The Old Normal: Learning To Work With The Family You’ve Got

December 7, 2012  |  

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If you’ve ever spoken to adults who grew up poor, they’ll often tell you that they didn’t know they realize they were poor. They didn’t know they were missing out on things wealthier people had, until they had an encounter with said wealthy people. That’s how my life was in a sense. But  not financially. I grew up in a middle class family; but the longer I live and the more I look around, I realize…and people are never too shy to tell me that my family structure is not normal.

Apparently, coming from a happy, two-parent home is not the norm anymore…if it ever was.

The first time I realized everybody didn’t come from a house like mine was when Derek, my personal bully, told me, in first grade, that he didn’t have a father. Then in third grade, I watched as my little buddy Shanesha, who also grew up without her father, became enamored with mine. She would tell me just how fine she thought my daddy was. (Talk about awkward.) In middle school, I watched as my friends, who came from a two parent home, looked on in shock and amazement while my parents gave each other a quick peck before leaving the house. In high school, the girl who would become my best friend, would spend hours upon hours over at my house so she could escape the drama at her own and do her homework in peace. In college, I would come across men who had daddy issues, women who had mommy issues and people whose family dysfunction seemed to follow them wherever they went. You would think, after all of those examples, and countless more, I might have had an inkling that my family, with two parents, two kids and a now-deceased dog, wasn’t exactly the norm.

I didn’t. And honestly, I still don’t until someone reminds me.

Recently, my sister, her boyfriend and I were talking about the notion of “perfect” and how people had tried to assign that characteristic to either myself, my sister, or our family collectively. Naturally, I don’t have to tell you that my family’s not perfect. It’s a term that scares me, actually. To believe someone is perfect, only means that sooner or later, they’ll end up disappointing you. But I digress. Though my sister’s boyfriend agreed we weren’t perfect; (he’s been around us long enough to know better), he did admit that he could see how people on the outside would think that. In fact, he once thought that and admitted that the more he was around our family, the more he started searching for flaws, things that would put a crack in what he thought was a facade. He honestly believed that we were putting on airs, hiding some type of family scandal or shame, we didn’t want people to know about.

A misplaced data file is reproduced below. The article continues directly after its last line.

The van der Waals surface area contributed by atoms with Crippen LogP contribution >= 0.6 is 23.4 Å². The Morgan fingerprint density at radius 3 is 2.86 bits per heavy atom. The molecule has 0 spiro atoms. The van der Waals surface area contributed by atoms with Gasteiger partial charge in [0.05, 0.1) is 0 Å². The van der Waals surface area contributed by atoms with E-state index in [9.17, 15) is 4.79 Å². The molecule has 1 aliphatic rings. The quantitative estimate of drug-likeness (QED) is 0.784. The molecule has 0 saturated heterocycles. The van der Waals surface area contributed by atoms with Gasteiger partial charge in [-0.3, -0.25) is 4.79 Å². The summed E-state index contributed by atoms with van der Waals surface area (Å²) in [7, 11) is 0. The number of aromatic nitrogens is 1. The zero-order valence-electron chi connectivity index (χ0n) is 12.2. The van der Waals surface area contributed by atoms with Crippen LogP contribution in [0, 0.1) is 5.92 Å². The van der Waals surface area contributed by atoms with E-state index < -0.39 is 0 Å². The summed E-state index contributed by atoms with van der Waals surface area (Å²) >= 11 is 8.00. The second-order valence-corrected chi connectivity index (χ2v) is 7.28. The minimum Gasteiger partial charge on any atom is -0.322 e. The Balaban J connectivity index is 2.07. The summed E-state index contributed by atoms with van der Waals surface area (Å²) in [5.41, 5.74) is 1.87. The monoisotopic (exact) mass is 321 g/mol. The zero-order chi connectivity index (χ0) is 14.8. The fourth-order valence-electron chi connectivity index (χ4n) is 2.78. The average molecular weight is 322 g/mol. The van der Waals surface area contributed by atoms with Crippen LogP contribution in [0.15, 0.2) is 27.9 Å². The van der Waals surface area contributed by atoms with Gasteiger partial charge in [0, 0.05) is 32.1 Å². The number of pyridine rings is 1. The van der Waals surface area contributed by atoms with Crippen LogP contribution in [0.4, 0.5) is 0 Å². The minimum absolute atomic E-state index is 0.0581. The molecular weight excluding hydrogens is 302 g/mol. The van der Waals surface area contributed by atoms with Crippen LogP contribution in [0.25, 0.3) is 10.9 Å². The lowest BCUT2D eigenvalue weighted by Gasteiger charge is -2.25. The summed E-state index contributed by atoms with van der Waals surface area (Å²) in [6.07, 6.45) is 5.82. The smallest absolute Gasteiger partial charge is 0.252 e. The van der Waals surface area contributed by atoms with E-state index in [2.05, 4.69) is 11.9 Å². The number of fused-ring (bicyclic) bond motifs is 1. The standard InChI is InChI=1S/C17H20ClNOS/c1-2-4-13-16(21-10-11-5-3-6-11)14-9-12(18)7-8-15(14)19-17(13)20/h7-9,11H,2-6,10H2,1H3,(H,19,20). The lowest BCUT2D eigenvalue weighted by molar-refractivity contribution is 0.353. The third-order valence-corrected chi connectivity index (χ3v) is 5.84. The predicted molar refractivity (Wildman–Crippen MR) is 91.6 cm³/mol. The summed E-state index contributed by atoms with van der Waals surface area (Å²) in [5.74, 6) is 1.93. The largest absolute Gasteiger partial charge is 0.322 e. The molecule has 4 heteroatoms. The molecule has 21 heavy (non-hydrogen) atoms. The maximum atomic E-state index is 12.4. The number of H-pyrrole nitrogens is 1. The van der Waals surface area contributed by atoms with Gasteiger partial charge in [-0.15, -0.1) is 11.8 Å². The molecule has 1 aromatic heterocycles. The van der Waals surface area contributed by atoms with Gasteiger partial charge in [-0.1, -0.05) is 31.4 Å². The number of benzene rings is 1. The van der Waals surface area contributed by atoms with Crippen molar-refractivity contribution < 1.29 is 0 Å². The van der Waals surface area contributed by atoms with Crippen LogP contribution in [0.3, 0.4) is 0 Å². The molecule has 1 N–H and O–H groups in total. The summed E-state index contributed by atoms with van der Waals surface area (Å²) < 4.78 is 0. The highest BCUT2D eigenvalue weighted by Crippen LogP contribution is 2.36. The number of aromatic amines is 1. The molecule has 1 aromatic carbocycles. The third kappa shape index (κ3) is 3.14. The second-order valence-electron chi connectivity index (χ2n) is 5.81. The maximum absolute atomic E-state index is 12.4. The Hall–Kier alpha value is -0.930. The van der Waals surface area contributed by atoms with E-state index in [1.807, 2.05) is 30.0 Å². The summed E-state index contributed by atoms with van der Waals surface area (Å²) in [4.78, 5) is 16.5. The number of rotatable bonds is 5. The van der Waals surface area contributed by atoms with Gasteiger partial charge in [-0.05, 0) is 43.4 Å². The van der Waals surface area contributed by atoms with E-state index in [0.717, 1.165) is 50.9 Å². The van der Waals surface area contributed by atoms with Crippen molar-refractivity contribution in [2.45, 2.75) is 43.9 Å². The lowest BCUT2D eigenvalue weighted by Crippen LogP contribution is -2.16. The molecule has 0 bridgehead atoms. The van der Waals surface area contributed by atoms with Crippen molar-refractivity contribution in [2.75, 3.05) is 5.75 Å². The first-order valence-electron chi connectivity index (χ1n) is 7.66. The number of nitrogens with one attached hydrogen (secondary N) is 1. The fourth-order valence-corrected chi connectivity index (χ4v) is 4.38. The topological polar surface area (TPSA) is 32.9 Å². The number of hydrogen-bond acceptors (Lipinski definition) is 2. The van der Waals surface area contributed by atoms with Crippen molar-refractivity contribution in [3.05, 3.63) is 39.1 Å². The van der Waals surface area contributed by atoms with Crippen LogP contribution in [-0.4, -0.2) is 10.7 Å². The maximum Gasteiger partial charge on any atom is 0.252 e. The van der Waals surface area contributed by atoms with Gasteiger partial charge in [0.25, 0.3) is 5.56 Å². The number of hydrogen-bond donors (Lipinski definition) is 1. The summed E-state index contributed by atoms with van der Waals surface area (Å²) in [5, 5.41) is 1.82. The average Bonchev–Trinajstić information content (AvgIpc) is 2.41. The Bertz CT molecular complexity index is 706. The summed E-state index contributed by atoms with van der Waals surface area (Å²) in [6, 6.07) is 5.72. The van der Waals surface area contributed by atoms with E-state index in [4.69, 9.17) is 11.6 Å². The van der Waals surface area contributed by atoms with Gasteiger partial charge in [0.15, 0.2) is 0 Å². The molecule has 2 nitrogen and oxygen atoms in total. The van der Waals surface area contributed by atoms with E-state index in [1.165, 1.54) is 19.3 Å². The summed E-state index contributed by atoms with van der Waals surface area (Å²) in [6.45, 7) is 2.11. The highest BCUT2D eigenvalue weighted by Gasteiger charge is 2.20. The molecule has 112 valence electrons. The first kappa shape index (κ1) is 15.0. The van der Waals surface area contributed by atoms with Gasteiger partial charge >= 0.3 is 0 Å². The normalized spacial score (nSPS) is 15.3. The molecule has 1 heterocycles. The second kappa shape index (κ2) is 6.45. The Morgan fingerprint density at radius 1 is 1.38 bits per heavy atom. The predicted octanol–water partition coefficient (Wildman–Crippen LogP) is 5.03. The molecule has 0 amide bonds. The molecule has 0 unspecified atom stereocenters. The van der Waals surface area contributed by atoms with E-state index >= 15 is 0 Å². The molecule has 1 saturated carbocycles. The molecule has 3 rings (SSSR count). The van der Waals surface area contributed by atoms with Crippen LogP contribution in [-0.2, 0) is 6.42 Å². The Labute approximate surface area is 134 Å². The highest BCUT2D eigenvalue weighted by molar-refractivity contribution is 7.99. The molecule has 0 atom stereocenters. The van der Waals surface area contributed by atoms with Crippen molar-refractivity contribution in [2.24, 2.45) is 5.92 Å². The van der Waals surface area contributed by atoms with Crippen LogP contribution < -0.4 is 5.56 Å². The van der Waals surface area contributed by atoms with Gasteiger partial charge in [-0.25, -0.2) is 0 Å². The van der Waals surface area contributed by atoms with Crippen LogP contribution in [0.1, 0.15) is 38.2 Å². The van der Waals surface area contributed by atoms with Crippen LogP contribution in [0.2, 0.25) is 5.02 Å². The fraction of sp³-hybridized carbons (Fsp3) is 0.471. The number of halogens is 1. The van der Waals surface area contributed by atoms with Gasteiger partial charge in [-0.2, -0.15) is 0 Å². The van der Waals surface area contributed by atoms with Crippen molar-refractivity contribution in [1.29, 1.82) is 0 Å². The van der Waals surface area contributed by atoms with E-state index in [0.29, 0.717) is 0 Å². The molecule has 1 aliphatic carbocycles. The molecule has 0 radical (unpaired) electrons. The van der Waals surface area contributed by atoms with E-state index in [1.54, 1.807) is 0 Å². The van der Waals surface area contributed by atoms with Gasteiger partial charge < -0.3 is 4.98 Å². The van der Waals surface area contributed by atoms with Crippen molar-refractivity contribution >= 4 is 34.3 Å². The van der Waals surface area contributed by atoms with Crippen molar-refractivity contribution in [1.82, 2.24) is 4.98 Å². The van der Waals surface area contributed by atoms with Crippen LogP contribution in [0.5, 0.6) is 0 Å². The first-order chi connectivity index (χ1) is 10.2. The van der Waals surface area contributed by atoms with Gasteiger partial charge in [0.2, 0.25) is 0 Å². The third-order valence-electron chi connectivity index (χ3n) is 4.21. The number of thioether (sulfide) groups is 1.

He said, eventually he learned that we were who we said we were. A family, who was far from perfect, but a family that was close, that loved each other, and honestly had been blessed by God. That’s the only way I can think to describe it.

Truth is, I struggled to write this story because I really didn’t know what to say. But what I’ve learned, and what writing this story has affirmed, is that my family is normal. And so are the families that lack a father, or the families whose lives are riddled with turmoil and dysfunction, or the families that are headed by parents who can’t stand each other most of the time. There is no such thing as normal. We can’t choose our families, we’re born into them. Our job is just to make the best of what we’ve been given and try to do better for the next generation.

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